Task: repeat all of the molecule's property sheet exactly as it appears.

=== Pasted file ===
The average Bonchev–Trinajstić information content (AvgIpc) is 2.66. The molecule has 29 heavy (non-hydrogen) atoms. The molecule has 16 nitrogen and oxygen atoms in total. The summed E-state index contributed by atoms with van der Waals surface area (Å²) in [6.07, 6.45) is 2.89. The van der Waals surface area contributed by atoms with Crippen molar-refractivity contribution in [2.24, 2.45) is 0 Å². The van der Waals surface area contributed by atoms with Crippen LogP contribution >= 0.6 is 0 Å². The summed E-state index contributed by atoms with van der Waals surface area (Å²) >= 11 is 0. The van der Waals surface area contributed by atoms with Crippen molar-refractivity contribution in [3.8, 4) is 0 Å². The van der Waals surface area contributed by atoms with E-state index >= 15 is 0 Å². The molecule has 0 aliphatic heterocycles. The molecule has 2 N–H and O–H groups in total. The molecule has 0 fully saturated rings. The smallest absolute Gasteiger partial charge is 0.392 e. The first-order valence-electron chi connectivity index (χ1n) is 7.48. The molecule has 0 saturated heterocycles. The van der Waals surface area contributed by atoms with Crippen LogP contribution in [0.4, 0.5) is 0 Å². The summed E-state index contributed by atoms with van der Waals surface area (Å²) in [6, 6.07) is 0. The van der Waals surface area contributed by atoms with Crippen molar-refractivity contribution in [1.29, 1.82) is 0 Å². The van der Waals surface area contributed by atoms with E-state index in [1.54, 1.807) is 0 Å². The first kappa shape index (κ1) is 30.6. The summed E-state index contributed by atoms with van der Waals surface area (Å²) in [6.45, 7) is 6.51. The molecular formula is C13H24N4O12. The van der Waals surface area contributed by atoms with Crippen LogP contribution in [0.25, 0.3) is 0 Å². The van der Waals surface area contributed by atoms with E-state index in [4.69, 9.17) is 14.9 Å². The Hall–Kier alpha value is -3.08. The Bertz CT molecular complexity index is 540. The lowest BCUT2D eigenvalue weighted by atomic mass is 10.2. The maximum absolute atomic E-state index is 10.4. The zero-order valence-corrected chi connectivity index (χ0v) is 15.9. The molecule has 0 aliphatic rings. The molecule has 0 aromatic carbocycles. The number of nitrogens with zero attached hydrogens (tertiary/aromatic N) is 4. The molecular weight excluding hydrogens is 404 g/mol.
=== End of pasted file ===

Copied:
The average Bonchev–Trinajstić information content (AvgIpc) is 2.66. The molecule has 29 heavy (non-hydrogen) atoms. The molecule has 16 nitrogen and oxygen atoms in total. The summed E-state index contributed by atoms with van der Waals surface area (Å²) in [6.07, 6.45) is 2.89. The van der Waals surface area contributed by atoms with Crippen molar-refractivity contribution in [2.24, 2.45) is 0 Å². The van der Waals surface area contributed by atoms with Crippen LogP contribution >= 0.6 is 0 Å². The summed E-state index contributed by atoms with van der Waals surface area (Å²) >= 11 is 0. The van der Waals surface area contributed by atoms with Crippen molar-refractivity contribution in [3.8, 4) is 0 Å². The van der Waals surface area contributed by atoms with E-state index >= 15 is 0 Å². The molecule has 0 aliphatic heterocycles. The molecule has 2 N–H and O–H groups in total. The molecule has 0 fully saturated rings. The smallest absolute Gasteiger partial charge is 0.392 e. The first-order valence-electron chi connectivity index (χ1n) is 7.48. The molecule has 0 saturated heterocycles. The van der Waals surface area contributed by atoms with Crippen LogP contribution in [0.4, 0.5) is 0 Å². The summed E-state index contributed by atoms with van der Waals surface area (Å²) in [6, 6.07) is 0. The van der Waals surface area contributed by atoms with Crippen molar-refractivity contribution in [1.29, 1.82) is 0 Å². The van der Waals surface area contributed by atoms with E-state index in [1.54, 1.807) is 0 Å². The first kappa shape index (κ1) is 30.6. The summed E-state index contributed by atoms with van der Waals surface area (Å²) in [6.45, 7) is 6.51. The molecular formula is C13H24N4O12. The van der Waals surface area contributed by atoms with Crippen LogP contribution in [0.25, 0.3) is 0 Å². The van der Waals surface area contributed by atoms with E-state index in [4.69, 9.17) is 14.9 Å². The Hall–Kier alpha value is -3.08. The Bertz CT molecular complexity index is 540. The lowest BCUT2D eigenvalue weighted by atomic mass is 10.2. The maximum absolute atomic E-state index is 10.4. The zero-order valence-corrected chi connectivity index (χ0v) is 15.9. The molecule has 0 aliphatic rings. The molecule has 0 aromatic carbocycles. The number of nitrogens with zero attached hydrogens (tertiary/aromatic N) is 4. The molecular weight excluding hydrogens is 404 g/mol.